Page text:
David Brent Life On The Road Review

The Plot

A camera crew catches up with David Brent (Ricky Gervais), the former star of The Office, as he now fancies himself a rockstar on the road.

The Good

Ricky Gervais’ most infamous creation returns to our screens and is bigger and better than ever in a new mockumentary that follows everyone’s favourite manager as he attempts to make it big in the music industry. It’s been thirteen years since The Office left our television screens but David Brent is still the same hilariously cringy character we know and love. Now working as a sales rep, Brent decides to use all his savings including his pension to take his band, Forgone Conclusion on the road for a tour.

As usual, Gervais’ writing is spot on with a constant stream of laughs from the very beginning. Part of this genius is in the songs which Brent performs himself with hilariously factual lyrics such as ‘Slough’  (‘equidistant ‘tween London and Reading’) and Native American’ (‘We’re more like west eurasians crossed with Siberians’). Each song drips with Brent’s trademark awkwardness.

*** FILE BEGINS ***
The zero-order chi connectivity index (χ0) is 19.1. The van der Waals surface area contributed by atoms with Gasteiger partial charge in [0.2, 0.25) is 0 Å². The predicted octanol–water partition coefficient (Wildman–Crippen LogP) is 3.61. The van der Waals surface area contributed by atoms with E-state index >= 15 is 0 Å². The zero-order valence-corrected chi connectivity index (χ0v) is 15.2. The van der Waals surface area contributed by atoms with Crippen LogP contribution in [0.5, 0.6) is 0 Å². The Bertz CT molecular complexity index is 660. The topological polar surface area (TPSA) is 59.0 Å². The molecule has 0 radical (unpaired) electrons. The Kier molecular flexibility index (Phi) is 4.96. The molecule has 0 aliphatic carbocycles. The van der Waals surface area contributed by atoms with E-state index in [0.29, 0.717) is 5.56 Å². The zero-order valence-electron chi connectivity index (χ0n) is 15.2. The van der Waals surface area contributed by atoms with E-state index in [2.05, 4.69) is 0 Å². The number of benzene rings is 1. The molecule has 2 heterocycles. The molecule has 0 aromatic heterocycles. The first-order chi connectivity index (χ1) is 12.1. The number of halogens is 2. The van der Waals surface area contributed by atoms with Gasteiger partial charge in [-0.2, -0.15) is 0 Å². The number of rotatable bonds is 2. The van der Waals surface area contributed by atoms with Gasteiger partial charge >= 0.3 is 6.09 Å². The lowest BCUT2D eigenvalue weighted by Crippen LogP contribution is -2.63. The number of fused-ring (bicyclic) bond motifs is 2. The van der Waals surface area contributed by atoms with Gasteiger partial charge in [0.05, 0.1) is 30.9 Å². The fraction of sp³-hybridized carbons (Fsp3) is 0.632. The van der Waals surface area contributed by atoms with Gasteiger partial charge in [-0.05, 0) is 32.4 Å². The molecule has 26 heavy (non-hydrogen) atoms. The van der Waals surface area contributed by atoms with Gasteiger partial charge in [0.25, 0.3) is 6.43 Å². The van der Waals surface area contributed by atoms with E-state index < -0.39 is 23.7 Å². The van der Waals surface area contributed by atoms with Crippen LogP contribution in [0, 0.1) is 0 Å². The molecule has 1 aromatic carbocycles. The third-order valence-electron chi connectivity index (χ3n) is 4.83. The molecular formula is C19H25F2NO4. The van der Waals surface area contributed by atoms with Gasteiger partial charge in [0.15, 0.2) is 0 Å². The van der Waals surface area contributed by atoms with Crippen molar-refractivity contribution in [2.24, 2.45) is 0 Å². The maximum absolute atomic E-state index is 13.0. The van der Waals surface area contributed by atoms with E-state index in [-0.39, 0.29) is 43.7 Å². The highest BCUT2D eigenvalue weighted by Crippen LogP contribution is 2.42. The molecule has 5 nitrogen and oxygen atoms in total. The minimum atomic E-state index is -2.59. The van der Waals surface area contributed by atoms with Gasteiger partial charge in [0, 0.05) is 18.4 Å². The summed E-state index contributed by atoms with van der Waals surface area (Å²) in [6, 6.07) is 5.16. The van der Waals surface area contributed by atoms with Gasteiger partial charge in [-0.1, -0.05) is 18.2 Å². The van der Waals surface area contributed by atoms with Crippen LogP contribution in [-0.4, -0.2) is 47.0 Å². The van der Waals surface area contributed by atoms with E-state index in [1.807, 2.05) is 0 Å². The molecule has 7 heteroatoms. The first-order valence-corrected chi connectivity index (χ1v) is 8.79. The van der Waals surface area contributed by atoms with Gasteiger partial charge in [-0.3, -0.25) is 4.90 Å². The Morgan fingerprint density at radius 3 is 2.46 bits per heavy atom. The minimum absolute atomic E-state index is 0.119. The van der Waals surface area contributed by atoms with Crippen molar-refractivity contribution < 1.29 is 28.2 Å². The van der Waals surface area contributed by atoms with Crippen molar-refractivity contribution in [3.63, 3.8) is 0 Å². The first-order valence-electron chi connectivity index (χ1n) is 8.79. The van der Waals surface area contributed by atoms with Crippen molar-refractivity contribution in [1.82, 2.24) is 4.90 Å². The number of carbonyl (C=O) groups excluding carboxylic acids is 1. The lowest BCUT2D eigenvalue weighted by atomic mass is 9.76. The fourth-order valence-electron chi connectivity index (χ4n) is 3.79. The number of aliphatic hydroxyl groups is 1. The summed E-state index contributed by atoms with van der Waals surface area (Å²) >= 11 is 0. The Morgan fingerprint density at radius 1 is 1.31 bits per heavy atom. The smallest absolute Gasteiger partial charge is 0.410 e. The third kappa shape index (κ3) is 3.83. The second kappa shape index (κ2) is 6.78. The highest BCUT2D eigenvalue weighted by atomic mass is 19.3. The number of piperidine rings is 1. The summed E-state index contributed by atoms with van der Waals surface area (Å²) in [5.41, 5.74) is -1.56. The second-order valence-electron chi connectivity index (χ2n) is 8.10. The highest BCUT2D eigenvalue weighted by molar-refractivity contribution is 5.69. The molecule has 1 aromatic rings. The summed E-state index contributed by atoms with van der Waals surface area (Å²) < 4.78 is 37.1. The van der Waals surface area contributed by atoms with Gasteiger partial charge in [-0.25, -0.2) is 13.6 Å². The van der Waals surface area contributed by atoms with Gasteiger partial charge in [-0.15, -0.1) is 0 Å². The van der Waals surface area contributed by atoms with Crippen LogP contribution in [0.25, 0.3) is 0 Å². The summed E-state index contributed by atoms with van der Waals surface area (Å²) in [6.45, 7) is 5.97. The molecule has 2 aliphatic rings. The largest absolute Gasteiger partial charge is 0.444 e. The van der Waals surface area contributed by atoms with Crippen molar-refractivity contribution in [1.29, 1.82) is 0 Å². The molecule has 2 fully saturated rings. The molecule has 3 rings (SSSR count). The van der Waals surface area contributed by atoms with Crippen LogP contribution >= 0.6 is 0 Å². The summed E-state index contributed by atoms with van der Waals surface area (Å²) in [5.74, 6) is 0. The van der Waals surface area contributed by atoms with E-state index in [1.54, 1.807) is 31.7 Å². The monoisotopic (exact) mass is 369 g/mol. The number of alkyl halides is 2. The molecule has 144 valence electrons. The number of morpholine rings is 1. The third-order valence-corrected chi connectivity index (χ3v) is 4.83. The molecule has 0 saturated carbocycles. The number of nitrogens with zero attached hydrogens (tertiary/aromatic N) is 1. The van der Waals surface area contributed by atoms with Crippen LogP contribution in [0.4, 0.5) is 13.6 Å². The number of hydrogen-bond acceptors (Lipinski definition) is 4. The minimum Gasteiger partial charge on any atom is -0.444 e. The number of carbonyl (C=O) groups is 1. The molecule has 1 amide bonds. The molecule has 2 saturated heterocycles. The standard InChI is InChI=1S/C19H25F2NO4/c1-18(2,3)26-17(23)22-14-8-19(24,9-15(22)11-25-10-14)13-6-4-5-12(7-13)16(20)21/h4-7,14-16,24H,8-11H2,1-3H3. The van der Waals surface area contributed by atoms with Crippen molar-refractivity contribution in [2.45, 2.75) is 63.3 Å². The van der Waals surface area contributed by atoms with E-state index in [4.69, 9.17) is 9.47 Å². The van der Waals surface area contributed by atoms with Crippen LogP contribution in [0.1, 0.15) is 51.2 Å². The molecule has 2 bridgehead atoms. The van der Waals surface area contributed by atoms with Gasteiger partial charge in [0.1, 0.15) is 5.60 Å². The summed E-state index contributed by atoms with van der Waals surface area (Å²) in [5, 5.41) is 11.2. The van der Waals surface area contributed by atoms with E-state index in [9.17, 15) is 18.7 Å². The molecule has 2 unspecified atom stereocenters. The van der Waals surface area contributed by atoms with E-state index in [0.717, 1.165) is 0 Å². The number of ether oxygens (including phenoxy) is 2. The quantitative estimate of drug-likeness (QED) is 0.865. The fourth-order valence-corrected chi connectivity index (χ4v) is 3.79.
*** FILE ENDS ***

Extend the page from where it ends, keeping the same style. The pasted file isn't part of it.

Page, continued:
Where the film works best however, is in its heartbreakingly funny scenes. Brent was always a character who was just devastatingly funny and it’s no different here. Whether he’s being kicked off his own tour bus to follow behind alone in his car, or having to pay his band to hang out for a post-gig drink, Gervais manages to tread the line of humour and empathy perfectly.

It’s not all about Brent though. Doc Brown gives a wonderful performance as Dom, Brents long-suffering rapper for the band who is brought on stage to accentuate certain songs thanks to his ethnic background. Not only is Brown a fantastic rapper, he also gets plenty of chances to showcase his acting skills as he puts up with Brent.

The Bad

As fun as it is however, Life On The Road does hit some bumps along the way especially towards its final third. Gervais’ directing style tries to stay true to its mockumentary origins but often slips into certain shots that just don’t fit the aesthetic. There’s also at least one slight glimmer of Gervais projecting a touch of Derek, his last TV character which, if you manage to spot it, can take you out of the film for a brief moment.

The Ugly Truth

Gervais brings some genuinely heartwarming moments and sidesplittingly hilarious ones to David Brent’s big screen outing. While there are issues with the films overall style, the substance is often more than enough to make you forget about it pretty quickly. Frankly though, it’s worth the price of admission for the soundtrack alone.

Review by Johnny Ellis

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